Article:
It came as a board and parts. It had 256 bytes on the motherboard,
    but I bought the 2K board later, but I don't think I ever populated it past

    David McCall, Jul 11, 2006
  11. James

    John Miller Guest

    Mine's still around somewhere.

    At school, we had a computer with ferrite core store for memory. We also
    had a TTY link to the local polytechnic via a real modem (complete with
    rubber cups for the telephone handset) - even a pink punched tape reader.
    We were very jealous of a nearby school that had a VDU! Oh, we had a
    Commodore PET, as well. I remember being told PEEK makes the aliens move up
    and down, POKE moves them left and right. Hmm.

    I recall discussing with a friend about how great it would be to have
    graphics with the same resolution as TV. We estimated it would cost about
    GBP3,000 just to hold one frame's worth. It will never happen, we said....

    I wonder what we'll be using in another 25 years or so?
    John Miller, Jul 12, 2006
  12. I've got one too, plus the 16K expansion module.

    And it's still as useful today as it was back then, as a cute paper weight.
    David Maynard, Jul 12, 2006
  13. James

    John Doe Guest

    Windows 2031
    John Doe, Jul 12, 2006
  14. I thought I would upgrade from 1 gb to 2, but the more I read, the
    less enthusiastic I get. You might boost benchmark scores, but for
    everyday workhorsing on a 32-bit system, going over 1 gb seems to
    invite problems. These I believe you can get around with ECC ram, but
    it's more expensive and not as fast.

    I'm doing ok with 1 gb and plan to stay there until I go beyond win2k,
    which won't be soon.

    Charlie Wilkes, Jul 12, 2006
  15. James

    H. Seldon Guest

    David Maynard wrote:
    Oh yeah, You think that's a "cute" paper weight? Well I still have a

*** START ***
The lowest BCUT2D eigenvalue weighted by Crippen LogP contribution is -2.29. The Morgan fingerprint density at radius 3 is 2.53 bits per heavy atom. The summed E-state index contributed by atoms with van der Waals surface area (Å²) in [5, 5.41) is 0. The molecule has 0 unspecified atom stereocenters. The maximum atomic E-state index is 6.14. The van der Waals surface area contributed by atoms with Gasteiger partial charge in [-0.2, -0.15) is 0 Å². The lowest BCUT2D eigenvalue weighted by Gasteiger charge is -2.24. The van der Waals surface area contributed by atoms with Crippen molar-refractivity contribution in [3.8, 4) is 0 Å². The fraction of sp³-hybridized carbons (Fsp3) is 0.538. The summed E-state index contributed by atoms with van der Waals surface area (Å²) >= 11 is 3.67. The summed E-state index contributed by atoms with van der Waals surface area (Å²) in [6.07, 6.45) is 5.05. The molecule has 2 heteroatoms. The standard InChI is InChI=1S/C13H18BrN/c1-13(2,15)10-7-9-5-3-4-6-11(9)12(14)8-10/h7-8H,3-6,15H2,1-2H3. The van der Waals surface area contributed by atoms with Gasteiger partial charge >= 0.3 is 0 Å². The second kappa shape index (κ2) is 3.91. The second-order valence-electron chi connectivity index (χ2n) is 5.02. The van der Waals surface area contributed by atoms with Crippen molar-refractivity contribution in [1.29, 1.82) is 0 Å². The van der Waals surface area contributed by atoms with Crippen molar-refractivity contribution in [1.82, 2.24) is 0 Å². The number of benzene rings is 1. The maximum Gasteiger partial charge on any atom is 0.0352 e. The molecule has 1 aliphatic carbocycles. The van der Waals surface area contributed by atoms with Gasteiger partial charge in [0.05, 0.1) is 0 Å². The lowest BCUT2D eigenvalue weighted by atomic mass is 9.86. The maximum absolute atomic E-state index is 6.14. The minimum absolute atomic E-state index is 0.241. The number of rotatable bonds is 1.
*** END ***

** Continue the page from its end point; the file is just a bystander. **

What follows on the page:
fully configured TI99-4A. So I have a combination paper weight *and*
    door stop. It was *always* the more versatile machine. :)
    H. Seldon, Jul 12, 2006
  16. James

    James Guest

    You bring up a point, which is I didn't clarify I'll be using XP Mediacenter
    when this other computer arrives. Don't know if it makes a difference.
    James, Jul 12, 2006
  17. Hehe

    Did you also get the Milton Bradley speech synthesis/recognition add on?

    My 'useful' computer was the Atari 800.
    David Maynard, Jul 12, 2006
  18. More like Windows 2024 :)
    Gene E. Bloch, Jul 12, 2006
  19. James

    H. Seldon Guest

    Yes indeed. The speech unit was quite impressive for its time.

    I didn't have either useful computer. Texas Instruments locked the
    system up so tight it was virtually useless. great potential, lousy
    H. Seldon, Jul 12, 2006
  20. I agree.

    It was an interesting time because microprocessors were cheap enough to
    make some form of 'home computer' feasible but folks were still trying to
    answer the question of what the heck could you use one for? As well as the
    question of how to make the 'mystery box' usable by the average Jack and Jill.
    David Maynard, Jul 13, 2006